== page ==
A new species or orchid with flowers measuring just over 2mm across has been discovered in Cerro Candelaria Reserve, Ecuador.
The newly discovered orchid. Note the ruler at the top of the photo, showing just how tiny this plant is. The space between each vertical line is one millimetre. Click on the photo to see a larger version. Photo © Lou Jost/EcoMinga.
Three orchids that are found only in the Río Zuñac Basin: Lepanthes spruceana, Lepanthes sp. nov. and Lepanthes zunagensis. Click on the photo to see a larger version. Photo © Lou Jost/EcoMinga.
The tiny orchid, which is of the Platystele genus, was discovered by botanist Lou Jost among the roots of a much larger orchid previously collected in the reserve. The orchid’s flowers are so small that its petals are just one cell thick and almost completely transparent.
Protecting orchids in Ecuador
Cerro Candelaria: A unique location for orchids
Cerro Candelaria Reserve is a 6,793 acre (2,750 hectare) reserve owned and managed by World Land Trust project partners Fundación EcoMinga. The reserve protects virgin Cloud Forest that contains a unique diversity of endemic orchids. The area is known for the high number of species of orchids of the genus Teagueia that have evolved in the region.
Río Zuñac: Reserve extension gives further protection for orchids
Río Zuñac is another of EcoMinga’s reserves and also located in a centre of plant endemism; the Río Topo-Río Zuñac side valley of the Upper Río Pastaza Watershed. At least 20 species are unique to the area where the 144 hectare reserve is situated. The World Land Trust supported the purchase of a strategic 50 hectare property in 2008 and now the reserve will be extended by a further 150 hectares, thanks to a grant from IUCN-Netherlands.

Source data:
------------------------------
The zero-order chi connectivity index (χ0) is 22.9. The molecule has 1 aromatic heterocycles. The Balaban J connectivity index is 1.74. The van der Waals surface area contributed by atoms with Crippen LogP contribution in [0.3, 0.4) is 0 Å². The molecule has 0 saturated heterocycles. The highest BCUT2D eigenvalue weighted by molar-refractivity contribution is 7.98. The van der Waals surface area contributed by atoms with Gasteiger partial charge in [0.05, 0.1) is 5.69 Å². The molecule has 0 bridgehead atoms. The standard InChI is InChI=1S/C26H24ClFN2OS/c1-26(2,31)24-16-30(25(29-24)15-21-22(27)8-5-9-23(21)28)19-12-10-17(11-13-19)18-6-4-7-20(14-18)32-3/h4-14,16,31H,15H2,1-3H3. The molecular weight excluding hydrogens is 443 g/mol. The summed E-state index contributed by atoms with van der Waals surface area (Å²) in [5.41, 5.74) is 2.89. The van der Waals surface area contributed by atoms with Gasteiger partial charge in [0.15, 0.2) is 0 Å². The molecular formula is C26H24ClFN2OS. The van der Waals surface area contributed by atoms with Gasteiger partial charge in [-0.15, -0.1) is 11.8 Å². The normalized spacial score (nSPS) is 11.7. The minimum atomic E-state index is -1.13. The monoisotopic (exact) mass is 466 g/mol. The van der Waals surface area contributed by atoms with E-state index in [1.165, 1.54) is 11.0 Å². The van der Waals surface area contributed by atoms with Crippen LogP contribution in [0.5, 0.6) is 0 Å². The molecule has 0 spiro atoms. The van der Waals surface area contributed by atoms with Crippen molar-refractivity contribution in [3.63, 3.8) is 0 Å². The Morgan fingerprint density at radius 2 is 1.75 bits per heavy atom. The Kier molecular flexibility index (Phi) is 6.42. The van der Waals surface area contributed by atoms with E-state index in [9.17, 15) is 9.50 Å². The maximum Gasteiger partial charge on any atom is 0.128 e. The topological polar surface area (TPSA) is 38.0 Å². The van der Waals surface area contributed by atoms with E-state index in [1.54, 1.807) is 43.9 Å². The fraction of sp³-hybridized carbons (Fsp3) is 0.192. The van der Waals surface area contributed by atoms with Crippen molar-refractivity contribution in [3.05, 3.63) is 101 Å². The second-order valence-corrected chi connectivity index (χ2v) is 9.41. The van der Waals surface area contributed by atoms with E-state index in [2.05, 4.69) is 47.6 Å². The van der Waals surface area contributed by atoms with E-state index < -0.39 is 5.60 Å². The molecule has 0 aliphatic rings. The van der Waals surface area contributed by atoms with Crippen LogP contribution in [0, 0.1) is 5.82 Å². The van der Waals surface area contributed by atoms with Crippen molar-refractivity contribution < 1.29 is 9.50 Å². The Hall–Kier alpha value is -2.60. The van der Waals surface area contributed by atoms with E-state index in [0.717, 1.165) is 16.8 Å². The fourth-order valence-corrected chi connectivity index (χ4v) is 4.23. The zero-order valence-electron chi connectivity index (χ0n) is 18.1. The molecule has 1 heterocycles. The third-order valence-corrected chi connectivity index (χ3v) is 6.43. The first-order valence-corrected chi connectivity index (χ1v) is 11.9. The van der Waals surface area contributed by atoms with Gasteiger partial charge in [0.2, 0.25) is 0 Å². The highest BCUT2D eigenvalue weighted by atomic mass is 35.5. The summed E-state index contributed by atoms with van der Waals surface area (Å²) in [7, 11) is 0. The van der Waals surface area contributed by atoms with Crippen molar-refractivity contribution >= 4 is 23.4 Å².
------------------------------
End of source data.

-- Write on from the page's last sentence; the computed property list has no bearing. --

Viscaya: a new reserve saved from logging
EcoMinga has successfully purchased “Viscaya”, a 40 hectare property named after the local community. Located adjacent to the Llanganates National Park, Viscaya is a region of considerable biodiversity value: the primary forest the property supports contains unique endemic orchids and other plants that are absent from other reserves owned and managed by EcoMinga. The purchase was of utmost urgency as a logging company had also expressed interest in the property.
To learn more about how WLT and EcoMinga are protecting orchids and other plant and animal species in Ecuador and how you can support the reserves, see our projects pages Help Save Rainforests in Ecuador.
The discovery of the new orchid species gained widespread media coverage, being featured in among others The Independent, National Geographic, The Telegraph and BBC Radio.
For more information on the species radiation of the Teagueia orchids in Cerro Candelaria, see the article Teagueia Explosion! on the website of Lou Jost.